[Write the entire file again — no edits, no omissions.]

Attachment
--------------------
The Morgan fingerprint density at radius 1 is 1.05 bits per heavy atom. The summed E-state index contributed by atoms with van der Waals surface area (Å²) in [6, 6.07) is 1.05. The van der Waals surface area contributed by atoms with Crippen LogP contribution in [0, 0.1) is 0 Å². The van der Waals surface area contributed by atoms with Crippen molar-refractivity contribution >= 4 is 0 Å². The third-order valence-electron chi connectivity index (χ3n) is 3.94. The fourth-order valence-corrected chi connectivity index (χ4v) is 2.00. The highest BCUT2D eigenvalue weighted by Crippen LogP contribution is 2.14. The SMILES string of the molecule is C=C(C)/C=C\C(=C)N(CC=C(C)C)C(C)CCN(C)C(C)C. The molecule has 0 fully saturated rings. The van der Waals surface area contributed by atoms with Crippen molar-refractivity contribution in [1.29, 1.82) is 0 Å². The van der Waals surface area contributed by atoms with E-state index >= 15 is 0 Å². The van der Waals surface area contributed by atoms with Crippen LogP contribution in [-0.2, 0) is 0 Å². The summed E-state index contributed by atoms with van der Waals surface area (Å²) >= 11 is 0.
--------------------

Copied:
The Morgan fingerprint density at radius 1 is 1.05 bits per heavy atom. The summed E-state index contributed by atoms with van der Waals surface area (Å²) in [6, 6.07) is 1.05. The van der Waals surface area contributed by atoms with Crippen LogP contribution in [0, 0.1) is 0 Å². The van der Waals surface area contributed by atoms with Crippen molar-refractivity contribution >= 4 is 0 Å². The third-order valence-electron chi connectivity index (χ3n) is 3.94. The fourth-order valence-corrected chi connectivity index (χ4v) is 2.00. The highest BCUT2D eigenvalue weighted by Crippen LogP contribution is 2.14. The SMILES string of the molecule is C=C(C)/C=C\C(=C)N(CC=C(C)C)C(C)CCN(C)C(C)C. The molecule has 0 fully saturated rings. The van der Waals surface area contributed by atoms with Crippen molar-refractivity contribution in [1.29, 1.82) is 0 Å². The van der Waals surface area contributed by atoms with E-state index >= 15 is 0 Å². The van der Waals surface area contributed by atoms with Crippen LogP contribution in [-0.2, 0) is 0 Å². The summed E-state index contributed by atoms with van der Waals surface area (Å²) >= 11 is 0.